Skip to main content


This Article examines how legislative reforms to the Bankruptcy Code could mitigate the effects of climate change, speed the adoption of renewable energy, and contribute to the United States' compliance with the Paris Agreement of 2015. This Article analyzes the benefits derived by the fossil fuel industry from Chapter 11 of the Bankruptcy Code, which allows firms that extract fossil fuels to survive boom-and-bust cycles caused by volatile oil and gas prices. Through reorganization proceedings, insolvent polluters are preserved as going concerns during price collapses, only to resume and expand production as prices recover. This Article proposes novel legislative reforms to the Bankruptcy Code that would require insolvent fossil fuel producers to liquidate under Chapter 7 rather than reorganize under Chapter 11. These proposed reforms would also mandate the appointment of an environmental trustee during these liquidation proceedings, whose considerations would focus on the public interest. The public interest would weigh in favor of reserving certain assets for climate remediation, rather than selling them to other extractive firms for the benefit of creditors. In anticipation of the objection that climate policy is a non-bankruptcy matter that should be resolved outside of bankruptcy, this Article explores models for these proposals in existing insolvency law. Under the Securities Investor Protection Act and accompanying bankruptcy provisions, stockbrokers are required to liquidate rather than reorganize to protect the investing public. In railroad bankruptcies, special trustees and judicial consideration of the public interest have long been required, primarily due to the historical significance of railroads in the U.S. economy. Finally, the bankruptcy system has reorganized entities responsible for mass torts into those able to mitigate the harms they once imposed. This Article advances legislative reforms to the Bankruptcy Code that would enable it to address the key societal goal of combatting climate change by bringing the treatment of insolvent fossil fuel firms more in-line with the Code's treatment of entities in the critical industries identified above.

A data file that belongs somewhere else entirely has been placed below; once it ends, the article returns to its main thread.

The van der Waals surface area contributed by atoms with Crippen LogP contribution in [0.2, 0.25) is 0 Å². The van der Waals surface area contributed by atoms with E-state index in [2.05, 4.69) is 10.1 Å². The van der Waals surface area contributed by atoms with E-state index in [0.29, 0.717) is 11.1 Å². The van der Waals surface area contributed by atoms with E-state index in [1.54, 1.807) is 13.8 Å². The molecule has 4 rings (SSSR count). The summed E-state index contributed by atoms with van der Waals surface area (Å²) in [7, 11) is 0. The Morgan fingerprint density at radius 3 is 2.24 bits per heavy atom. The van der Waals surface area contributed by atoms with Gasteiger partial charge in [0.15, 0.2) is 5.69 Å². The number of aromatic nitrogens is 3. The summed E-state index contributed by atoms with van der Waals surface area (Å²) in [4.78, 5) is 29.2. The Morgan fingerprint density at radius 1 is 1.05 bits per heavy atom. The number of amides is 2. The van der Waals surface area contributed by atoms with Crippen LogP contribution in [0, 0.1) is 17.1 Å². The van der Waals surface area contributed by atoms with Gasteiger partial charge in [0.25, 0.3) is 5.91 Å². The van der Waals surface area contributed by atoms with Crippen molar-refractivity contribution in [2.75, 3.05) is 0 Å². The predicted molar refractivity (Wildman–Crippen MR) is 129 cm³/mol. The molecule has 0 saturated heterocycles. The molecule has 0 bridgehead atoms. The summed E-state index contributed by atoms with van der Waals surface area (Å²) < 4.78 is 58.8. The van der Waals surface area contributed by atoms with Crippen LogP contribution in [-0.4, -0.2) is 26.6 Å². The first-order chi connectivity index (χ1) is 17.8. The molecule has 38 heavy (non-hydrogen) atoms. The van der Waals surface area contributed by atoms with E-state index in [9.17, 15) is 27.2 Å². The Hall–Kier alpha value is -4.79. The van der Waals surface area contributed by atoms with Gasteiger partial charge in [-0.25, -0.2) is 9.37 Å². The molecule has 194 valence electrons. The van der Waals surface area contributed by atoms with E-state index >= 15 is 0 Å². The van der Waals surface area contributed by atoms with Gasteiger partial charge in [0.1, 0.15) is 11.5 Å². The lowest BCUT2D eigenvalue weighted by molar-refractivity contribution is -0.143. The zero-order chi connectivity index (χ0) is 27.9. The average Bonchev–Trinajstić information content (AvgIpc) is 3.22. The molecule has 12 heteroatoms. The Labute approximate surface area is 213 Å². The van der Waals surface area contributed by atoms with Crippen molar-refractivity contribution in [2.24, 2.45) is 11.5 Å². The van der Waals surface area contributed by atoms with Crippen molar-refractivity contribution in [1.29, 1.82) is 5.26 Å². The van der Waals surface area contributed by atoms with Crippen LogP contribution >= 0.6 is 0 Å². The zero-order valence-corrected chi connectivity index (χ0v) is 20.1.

File nameDate UploadedVisibilityFile size
31 Oct 2022
685 kB



  • Subject
    • Bankruptcy Law

    • Energy and Utilities Law

    • Environmental Law

    • Torts

    • Transportation Law

  • Journal title
    • Boston College Law Review

  • Volume
    • 63

  • Issue
    • 7

  • Pagination
    • 2169-2225

  • Date submitted

    31 October 2022